Recent vote on a proposed referendum about the UK relationship with the European Union (EU) sparked a five hour debate among MPs. Although the movement of European nationals to the UK was not a key focus of yesterday’s discussion, some comments picked up familiar threads on this issue which we can expect to resurface as debate about the UK’s position in the EU intensify over coming months.
The key issue raised was the impact of EU migrant workers on local labour markets in the UK, expressed by Conservative MP Phillip Hollobone as one consequence of “the EU … getting its hands on more and more aspects of the British way of life”. Hollobone remarked that
“Nine out of every 10 jobs in this country go to foreign migrants, most of whom come from the European Union. These issues are not of concern only to right-wing people; they are of concern to every person in this land.”
This issue was later picked up by Ian Davidson, Labour MP for Glasgow South West, who asked
“In my constituency, how can we ensure that local people get local jobs without the EU telling us that they must be advertised Europe-wide?”
The impact of migrant workers, including EU nationals, on local labour markets has been a hot political topic over recent months, with Iain Duncan Smith controversially arguing back in July that employers should avoid recruiting from overseas if they could recruit from local labour markets. This approach was criticised by employers and analysts as potentially both discriminatory and unworkable – and statistics used to sustain Duncan Smith’s proposal, demonstrating that 90% new jobs are taken by migrants as opposed to Brits, were also criticised as potentially misleading.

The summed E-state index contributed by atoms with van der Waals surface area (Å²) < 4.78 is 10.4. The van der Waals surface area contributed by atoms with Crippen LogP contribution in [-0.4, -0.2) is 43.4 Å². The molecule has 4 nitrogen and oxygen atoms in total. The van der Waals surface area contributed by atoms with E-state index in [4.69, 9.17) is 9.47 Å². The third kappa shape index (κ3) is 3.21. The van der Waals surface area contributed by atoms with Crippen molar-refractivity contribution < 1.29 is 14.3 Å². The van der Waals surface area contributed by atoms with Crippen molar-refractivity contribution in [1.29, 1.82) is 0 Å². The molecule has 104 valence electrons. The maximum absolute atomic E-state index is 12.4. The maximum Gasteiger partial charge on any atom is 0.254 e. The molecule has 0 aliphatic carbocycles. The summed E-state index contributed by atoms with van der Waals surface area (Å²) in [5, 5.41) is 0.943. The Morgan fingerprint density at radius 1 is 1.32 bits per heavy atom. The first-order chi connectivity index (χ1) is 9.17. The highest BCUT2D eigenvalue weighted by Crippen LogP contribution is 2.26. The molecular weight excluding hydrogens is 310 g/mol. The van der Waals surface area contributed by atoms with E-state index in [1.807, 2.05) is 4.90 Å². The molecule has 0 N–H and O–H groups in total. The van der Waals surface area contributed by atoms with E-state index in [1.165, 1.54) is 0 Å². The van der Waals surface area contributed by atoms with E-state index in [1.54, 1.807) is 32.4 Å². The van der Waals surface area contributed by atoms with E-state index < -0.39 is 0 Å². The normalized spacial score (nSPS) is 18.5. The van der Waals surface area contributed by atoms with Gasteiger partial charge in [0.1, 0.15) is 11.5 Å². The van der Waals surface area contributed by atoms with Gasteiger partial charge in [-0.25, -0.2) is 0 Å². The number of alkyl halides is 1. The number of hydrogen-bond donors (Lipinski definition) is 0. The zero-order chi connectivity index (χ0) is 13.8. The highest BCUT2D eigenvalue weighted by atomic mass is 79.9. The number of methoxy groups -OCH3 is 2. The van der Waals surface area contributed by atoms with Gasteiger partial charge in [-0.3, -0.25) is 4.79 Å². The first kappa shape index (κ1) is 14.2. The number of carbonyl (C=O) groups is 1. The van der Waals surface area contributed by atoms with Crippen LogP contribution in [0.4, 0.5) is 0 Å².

The temperature is likely to rise further on debate about the UK’s position within Europe over coming months, including about the impact of EU workers here. But we should view this as an opportunity to revisit the benefits brought by EU migration to the UK. With UK unemployment standing currently at just over 8%, it would be serious if EU migration were directly demonstrated to have seriously contributed to numbers of people out of work. But, as remarked by commentators on all sides of the argument, it is far more likely that EU migrant workers have generated growth and jobs in an economy in sore need of a boost.
Available evidence indicates that, by and large, the recent influxes of people from across the EU to the UK have brought marked benefits to regional and national economies up and down the country. A8 migration is estimated by the National Institute on Social and Economic Research to have contributed up to 0.5% gain in UK output since 2004. Research by Christian Dustmann at University College London, released in 2009, analysed available data to conclude that A8 migrants who have arrived in the UK since 2004 have made a positive net fiscal contribution in the UK, are 60% less likely than Brits to claim state benefits or tax credits, and are 58% less likely to live in social housing.
All this is not to say that EU freedom of movement has not placed new pressures on some local communities. There is plenty of scope for debate about how movements of people from across the European Union are anticipated and responded to by local authorities, and the role for business in ensuring that EU workers are given fair wages and working conditions alongside British workers. But in the coming months the real challenge will be to ensure that debate about EU freedom of movement is properly framed in terms of the broad benefits that it has brought to the UK.